It was also in Hollywood that HUAC started its campaign against Communism.  In 1947, J. Parnell Thomas, a democrat from New Jersey, became chairman of the committee.  That same year, the committee questioned a group of forty-one film industry workers who became known as “friendly witnesses,” and between them they named nineteen people believed to hold leftist views.  Of those nineteen, eight, including director Elia Kazan, cooperated with the committee when called to testify, German-born playwright Bertolt Brecht left the country and returned to Germany, and ten refused to cooperate.  This last group became known as the Hollywood Ten and included Herbert Biberman, Lester Cole, Albert Maltz, Adrian Scott, Samuel Ornitz, Dalton Trumbo, Edward Dmytryk, Ring Lardner Jr., John Howard Lawson and Alvah Bessie.  When they were called to testify before HUAC, they called upon their Fifth Amendment right against self-incrimination and refused to say anything.  It was later discovered that their apparently noble refusal to talk was based on the fact that they had testified in California that they were not members of the party so to now affirm that they were actually Communists would expose them to perjury charges.  It was not principle but self-preservation that motivated them.  As a result of their actions, many of them were jailed and all lost their jobs.  In 1950, three former FBI agents and a right-wing television producer published a pamphlet called Red Channels listing the names of 151 writers, directors and performers claimed to have been members of subversive organizations.  The blacklist eventually grew to over 320 names, including Leonard Bernstein, Charlie Chaplin, Aaron Copland, Arthur Miller, and Orson Welles.  Many others were fired without being on the blacklist simply as a result of being called to testify before HUAC.

    Although the writers, directors, and actors who were blacklisted are often portrayed as victims of false persecution, the truth is that the Communist Party was very active and very influential in Hollywood.  At one point they controlled the Hollywood Writer's Mobilization, which included the Screen Writers Guild, the Radio Writers Guild, the Screen Publicists Guild, the Screen Cartoonists Guild, the publicists, story analysts, and the Los Angeles branch of the American Newspaper Guild as well as various other groups and unions.  During the war, the Hollywood Communists maintained a blacklist against anti-Communist writers and performers.  The Communist Party also organized the Conference of Studio Unions, in an effort to control all of Hollywood labor. Conference leader Herb Sorrell tried to force concessions by shutting down the studios and for a time it was warfare in the streets. More than 5,000 CSU members took over part of Burbank in October of 1945. The Communists attacked and blacklisted actors who crossed picket lines during the jurisdictional disputes of 1945, handing out pamphlets saying that "star" was "rats" spelled backwards. CSU supporters like Katharine Hepburn read angry speeches written by Dalton Trumbo. When the Screen Actors Guild under Ronald Reagan approved the policy of crossing the picket lines, CSU goons threw hot coffee in actors' faces, torched cars, and dragged people out of cars and beat them.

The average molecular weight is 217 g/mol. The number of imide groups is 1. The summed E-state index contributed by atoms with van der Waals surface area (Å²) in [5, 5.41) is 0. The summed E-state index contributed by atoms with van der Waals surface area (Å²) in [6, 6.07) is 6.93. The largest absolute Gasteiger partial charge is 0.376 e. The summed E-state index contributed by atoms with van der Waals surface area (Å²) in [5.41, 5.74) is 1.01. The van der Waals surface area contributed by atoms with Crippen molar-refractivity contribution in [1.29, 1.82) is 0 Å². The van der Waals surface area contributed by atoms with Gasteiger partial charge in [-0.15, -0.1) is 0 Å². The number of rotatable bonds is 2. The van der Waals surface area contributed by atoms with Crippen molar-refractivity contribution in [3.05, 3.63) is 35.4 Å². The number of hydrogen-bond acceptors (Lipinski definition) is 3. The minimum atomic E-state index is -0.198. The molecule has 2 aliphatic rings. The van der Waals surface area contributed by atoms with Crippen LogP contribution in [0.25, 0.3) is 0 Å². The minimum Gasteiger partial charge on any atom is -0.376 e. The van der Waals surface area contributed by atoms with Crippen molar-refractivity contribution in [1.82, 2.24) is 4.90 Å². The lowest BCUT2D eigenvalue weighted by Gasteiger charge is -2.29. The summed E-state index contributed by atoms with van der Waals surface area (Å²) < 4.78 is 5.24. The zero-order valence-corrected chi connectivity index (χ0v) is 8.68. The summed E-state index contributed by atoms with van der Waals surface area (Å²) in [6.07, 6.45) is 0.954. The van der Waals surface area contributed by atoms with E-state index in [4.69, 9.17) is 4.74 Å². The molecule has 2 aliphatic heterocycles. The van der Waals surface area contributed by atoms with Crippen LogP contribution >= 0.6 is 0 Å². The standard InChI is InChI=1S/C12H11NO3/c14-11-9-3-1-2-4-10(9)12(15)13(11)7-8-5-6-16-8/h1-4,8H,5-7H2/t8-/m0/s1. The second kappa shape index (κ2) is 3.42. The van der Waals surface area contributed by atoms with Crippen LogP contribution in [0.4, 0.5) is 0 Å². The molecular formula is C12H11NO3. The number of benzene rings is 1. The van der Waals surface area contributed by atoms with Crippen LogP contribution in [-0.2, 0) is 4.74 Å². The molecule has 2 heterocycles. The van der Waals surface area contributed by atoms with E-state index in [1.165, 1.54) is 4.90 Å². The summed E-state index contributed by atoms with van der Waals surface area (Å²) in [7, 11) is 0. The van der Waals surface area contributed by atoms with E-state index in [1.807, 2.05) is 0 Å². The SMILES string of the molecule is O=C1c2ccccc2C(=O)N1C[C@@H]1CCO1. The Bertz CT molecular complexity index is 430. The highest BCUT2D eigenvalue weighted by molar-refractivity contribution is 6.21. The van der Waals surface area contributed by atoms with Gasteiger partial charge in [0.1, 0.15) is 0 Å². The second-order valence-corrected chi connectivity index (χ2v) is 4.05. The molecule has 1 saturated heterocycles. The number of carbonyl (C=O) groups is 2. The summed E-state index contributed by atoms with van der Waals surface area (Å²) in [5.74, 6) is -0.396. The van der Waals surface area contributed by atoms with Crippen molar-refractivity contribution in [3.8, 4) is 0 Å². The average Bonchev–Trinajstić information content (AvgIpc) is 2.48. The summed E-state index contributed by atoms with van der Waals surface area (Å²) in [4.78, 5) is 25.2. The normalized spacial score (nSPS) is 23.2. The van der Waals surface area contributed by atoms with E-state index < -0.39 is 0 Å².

One of the most disturbing facets of McCarthyism was the deaths that resulted from the fear of Communism engendered by the actions of Congress.  In 1945 Elizabeth Bentley, a former Communist spy, went to the FBI with a list of eighty names of people she claimed were Russian spies.  Although much of what she claimed was later proved to be false, her accusations led to the investigation of David Greenglass.  Greenglass accused his sister and brother-in-law, Ethel and Julius Rosenberg, of passing nuclear secrets to the Soviets.  The pair was convicted of espionage and given the especially harsh sentance of death.  Although they were offered the option of naming names to escape the death penalty, they refused and on June 19, 1953, McCarthyism created its first martyrs.

    The anti-Communist forces, including Congress, the American Legion, and the FBI, used a variety of tactics to prosecute Communists.  In October, 1949, Eugene Dennis and twelve leaders of the party were arrested for violating the Alien Registration Act of 1940 and in October, 1949, after a nine month trial, eleven members were convicted of violating the act. This act made it illegal for anyone in the United States to advocate, abet, or teach the desirability of overthrowing the government. The law also required all alien residents in the United States over 14 years of age to file a statement of their personal and occupational status and a record of their political beliefs.  Over the next two years another forty-six members were arrested and charged with advocating the overthrow of the government.